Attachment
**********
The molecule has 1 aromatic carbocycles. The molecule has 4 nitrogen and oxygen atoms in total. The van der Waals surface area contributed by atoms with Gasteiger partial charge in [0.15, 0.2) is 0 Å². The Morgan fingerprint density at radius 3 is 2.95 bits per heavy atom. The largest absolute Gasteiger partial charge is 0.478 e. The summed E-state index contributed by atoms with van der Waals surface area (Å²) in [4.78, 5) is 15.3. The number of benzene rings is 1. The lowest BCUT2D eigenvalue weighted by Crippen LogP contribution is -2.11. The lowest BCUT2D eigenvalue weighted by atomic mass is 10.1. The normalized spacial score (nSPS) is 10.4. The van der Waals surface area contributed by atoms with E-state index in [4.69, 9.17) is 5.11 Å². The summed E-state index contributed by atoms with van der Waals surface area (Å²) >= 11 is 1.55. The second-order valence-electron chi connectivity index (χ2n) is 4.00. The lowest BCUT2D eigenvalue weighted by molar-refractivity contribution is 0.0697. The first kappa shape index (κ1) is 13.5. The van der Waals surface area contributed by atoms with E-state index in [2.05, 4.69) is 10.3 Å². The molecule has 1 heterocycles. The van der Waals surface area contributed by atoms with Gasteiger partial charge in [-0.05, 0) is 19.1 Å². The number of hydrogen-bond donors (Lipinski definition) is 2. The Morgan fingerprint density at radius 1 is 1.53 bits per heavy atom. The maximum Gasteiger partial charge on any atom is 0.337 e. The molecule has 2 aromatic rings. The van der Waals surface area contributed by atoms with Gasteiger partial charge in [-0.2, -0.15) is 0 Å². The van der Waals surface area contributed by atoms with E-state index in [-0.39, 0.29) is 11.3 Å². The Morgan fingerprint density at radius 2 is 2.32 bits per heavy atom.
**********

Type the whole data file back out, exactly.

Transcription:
The molecule has 1 aromatic carbocycles. The molecule has 4 nitrogen and oxygen atoms in total. The van der Waals surface area contributed by atoms with Gasteiger partial charge in [0.15, 0.2) is 0 Å². The Morgan fingerprint density at radius 3 is 2.95 bits per heavy atom. The largest absolute Gasteiger partial charge is 0.478 e. The summed E-state index contributed by atoms with van der Waals surface area (Å²) in [4.78, 5) is 15.3. The number of benzene rings is 1. The lowest BCUT2D eigenvalue weighted by Crippen LogP contribution is -2.11. The lowest BCUT2D eigenvalue weighted by atomic mass is 10.1. The normalized spacial score (nSPS) is 10.4. The van der Waals surface area contributed by atoms with E-state index in [4.69, 9.17) is 5.11 Å². The summed E-state index contributed by atoms with van der Waals surface area (Å²) >= 11 is 1.55. The second-order valence-electron chi connectivity index (χ2n) is 4.00. The lowest BCUT2D eigenvalue weighted by molar-refractivity contribution is 0.0697. The first kappa shape index (κ1) is 13.5. The van der Waals surface area contributed by atoms with E-state index in [2.05, 4.69) is 10.3 Å². The molecule has 1 heterocycles. The van der Waals surface area contributed by atoms with Gasteiger partial charge in [-0.05, 0) is 19.1 Å². The number of hydrogen-bond donors (Lipinski definition) is 2. The Morgan fingerprint density at radius 1 is 1.53 bits per heavy atom. The maximum Gasteiger partial charge on any atom is 0.337 e. The molecule has 2 aromatic rings. The van der Waals surface area contributed by atoms with Gasteiger partial charge in [-0.2, -0.15) is 0 Å². The van der Waals surface area contributed by atoms with E-state index in [-0.39, 0.29) is 11.3 Å². The Morgan fingerprint density at radius 2 is 2.32 bits per heavy atom.